Ever since we moved in together, Justin has been working on a little gardening project: he has been determined to sprout an avocado seed and grow an avocado tree. I'm wasn't exactly sure where he planned on putting this tree if it ever came to fruition, but considering the fact that his initial five or six attempts were duds, I wasn't too concerned about it. Apparently, according to the internet at least, sprouting an avocado pit is often used as an experiment to teach children that plants give off so many seeds (or fruits that contain seeds) because only a small fraction of those seeds will grow up to become plants. Our experience with the Hass varietals from the grocery store seemed to teaching us the same lesson.
However, some of you may recall that in early December, we were gifted with a pair of truly gargantuan avocados from our family friends' avocado tree at their vacation home in Florida. Though the pits alone were the size of a standard Hass, Justin was determined to see if he could get them to sprout. Due to their huge size, we could not suspend them over a glass of water, as is recommended for sprouting avocado seeds. We could only stick them in a pot with some dirt and hope for the best.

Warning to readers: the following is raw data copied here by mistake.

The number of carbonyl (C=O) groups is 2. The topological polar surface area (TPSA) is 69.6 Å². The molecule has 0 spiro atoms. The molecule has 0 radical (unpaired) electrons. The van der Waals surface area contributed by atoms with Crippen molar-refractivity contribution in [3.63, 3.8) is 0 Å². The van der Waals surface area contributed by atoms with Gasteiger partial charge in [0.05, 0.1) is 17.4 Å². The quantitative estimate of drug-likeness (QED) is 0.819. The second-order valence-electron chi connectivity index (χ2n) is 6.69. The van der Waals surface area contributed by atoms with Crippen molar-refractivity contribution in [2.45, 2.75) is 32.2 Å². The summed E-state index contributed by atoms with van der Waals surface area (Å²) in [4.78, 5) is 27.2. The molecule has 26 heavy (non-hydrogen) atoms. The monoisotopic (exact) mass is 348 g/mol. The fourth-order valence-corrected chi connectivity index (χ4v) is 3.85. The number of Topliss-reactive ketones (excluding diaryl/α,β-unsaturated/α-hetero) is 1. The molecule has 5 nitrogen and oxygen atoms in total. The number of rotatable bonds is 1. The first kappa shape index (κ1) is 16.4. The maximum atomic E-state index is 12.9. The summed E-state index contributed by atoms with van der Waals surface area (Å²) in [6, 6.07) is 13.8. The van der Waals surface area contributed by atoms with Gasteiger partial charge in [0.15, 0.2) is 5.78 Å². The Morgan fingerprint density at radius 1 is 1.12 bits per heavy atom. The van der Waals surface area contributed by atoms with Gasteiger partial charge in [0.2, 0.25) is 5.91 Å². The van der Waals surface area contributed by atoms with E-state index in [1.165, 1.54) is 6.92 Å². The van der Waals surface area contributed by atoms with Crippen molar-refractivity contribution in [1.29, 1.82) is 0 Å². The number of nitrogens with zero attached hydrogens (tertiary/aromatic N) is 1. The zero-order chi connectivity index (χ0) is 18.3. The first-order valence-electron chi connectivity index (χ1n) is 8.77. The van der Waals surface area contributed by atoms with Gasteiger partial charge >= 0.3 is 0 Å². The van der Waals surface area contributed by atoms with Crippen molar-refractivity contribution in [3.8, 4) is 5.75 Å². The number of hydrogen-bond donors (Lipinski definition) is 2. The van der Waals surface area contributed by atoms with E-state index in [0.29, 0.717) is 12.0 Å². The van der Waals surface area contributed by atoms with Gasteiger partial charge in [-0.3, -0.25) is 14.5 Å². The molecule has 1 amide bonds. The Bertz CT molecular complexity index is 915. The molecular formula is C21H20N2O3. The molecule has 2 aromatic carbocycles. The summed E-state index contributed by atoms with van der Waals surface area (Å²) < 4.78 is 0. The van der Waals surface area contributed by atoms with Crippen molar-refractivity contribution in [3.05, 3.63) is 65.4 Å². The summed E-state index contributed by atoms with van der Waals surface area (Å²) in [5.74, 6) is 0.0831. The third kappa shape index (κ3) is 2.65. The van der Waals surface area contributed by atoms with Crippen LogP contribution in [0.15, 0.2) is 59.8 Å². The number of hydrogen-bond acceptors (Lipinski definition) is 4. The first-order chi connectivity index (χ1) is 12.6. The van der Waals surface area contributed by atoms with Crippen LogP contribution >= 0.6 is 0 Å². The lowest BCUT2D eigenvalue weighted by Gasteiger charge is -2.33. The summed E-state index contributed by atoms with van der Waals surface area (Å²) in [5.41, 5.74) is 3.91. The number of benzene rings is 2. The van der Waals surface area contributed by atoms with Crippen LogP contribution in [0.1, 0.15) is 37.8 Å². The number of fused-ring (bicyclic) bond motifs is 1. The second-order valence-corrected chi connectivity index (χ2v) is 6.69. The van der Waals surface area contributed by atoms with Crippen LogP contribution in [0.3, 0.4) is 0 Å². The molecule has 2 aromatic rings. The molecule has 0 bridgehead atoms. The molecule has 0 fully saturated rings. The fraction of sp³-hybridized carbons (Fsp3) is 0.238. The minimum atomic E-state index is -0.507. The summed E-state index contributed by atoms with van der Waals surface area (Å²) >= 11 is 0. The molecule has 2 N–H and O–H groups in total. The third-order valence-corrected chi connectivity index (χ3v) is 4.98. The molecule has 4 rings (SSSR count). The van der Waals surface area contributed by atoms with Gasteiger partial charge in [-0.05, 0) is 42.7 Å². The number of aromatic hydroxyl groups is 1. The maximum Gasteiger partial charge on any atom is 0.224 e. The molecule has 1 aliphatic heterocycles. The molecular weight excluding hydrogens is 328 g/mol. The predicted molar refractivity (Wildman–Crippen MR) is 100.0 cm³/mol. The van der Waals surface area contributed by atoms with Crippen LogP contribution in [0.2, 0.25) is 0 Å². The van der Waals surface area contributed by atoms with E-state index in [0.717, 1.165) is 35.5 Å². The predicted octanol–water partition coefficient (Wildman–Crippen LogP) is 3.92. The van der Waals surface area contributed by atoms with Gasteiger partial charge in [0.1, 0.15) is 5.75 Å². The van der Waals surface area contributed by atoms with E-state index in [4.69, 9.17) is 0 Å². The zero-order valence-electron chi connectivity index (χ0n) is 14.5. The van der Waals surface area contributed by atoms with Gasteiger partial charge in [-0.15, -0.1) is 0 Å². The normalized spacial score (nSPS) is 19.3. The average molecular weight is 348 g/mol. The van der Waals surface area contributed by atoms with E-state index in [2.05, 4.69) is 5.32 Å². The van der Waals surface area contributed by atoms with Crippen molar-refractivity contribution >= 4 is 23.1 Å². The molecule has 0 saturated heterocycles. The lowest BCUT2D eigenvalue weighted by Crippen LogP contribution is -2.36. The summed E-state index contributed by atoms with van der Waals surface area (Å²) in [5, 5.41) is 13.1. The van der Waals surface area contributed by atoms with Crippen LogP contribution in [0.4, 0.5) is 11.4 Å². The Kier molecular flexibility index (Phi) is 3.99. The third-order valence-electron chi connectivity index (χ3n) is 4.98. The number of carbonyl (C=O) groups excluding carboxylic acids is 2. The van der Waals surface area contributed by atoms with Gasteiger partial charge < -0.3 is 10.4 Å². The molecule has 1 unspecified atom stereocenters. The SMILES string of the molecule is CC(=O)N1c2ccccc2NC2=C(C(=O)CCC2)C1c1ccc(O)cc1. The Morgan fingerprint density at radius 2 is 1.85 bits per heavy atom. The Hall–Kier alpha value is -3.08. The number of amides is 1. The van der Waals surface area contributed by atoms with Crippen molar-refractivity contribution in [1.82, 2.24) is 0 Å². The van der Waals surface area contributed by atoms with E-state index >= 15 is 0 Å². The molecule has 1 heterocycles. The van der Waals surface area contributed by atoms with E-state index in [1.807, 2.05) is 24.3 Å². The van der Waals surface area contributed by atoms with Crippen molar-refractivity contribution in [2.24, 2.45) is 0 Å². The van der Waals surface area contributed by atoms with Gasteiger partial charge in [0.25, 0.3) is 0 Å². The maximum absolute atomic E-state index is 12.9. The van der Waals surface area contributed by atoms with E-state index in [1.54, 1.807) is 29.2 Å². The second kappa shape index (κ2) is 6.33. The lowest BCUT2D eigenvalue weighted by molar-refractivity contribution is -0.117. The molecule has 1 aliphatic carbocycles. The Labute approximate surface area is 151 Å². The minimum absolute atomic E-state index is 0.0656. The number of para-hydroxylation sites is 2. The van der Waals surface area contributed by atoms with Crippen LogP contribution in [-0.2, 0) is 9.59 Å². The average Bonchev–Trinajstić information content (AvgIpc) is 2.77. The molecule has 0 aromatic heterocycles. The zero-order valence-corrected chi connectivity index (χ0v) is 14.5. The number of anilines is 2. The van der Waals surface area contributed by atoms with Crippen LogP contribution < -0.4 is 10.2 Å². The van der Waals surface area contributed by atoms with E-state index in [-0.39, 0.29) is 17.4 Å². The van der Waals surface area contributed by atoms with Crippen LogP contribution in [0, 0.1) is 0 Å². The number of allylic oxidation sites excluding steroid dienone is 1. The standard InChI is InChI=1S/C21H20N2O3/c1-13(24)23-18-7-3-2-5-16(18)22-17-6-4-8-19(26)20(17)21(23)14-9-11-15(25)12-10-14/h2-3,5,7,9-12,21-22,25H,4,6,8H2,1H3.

To be honest, I had encouraged Justin to give up on this latest test batch quite some time ago. The dirt appeared to be growing mold, and nothing seemed to be happening with the seeds after over a month. Since they were in the man cave, however, they were largely out of sight and out of mind, so I never seriously followed up on my request for disposal. Imagine my surprise then, when I was deadheading the amaryllis plant we had similarly located next to the man cave window, and looked over to see this:
He did it! We are finally with baby avocado child! Like any expectant parents, we are going to have to do some research on what to do with our fledgling sprout, but we are excited nonetheless. I don't ever expect the tree to bear fruit; after all, we'd never be able to move it outside in this climate, even if we did have a yard. Still, I hope it will become a nice addition to our menagerie of houseplants, especially now that we've lost two of my oldest plants, who never really seemed to thrive after I repotted them last year. I also hope that the size of the seed isn't a predictor of the size of the actual plant, or this avocado tree will take over our entire house!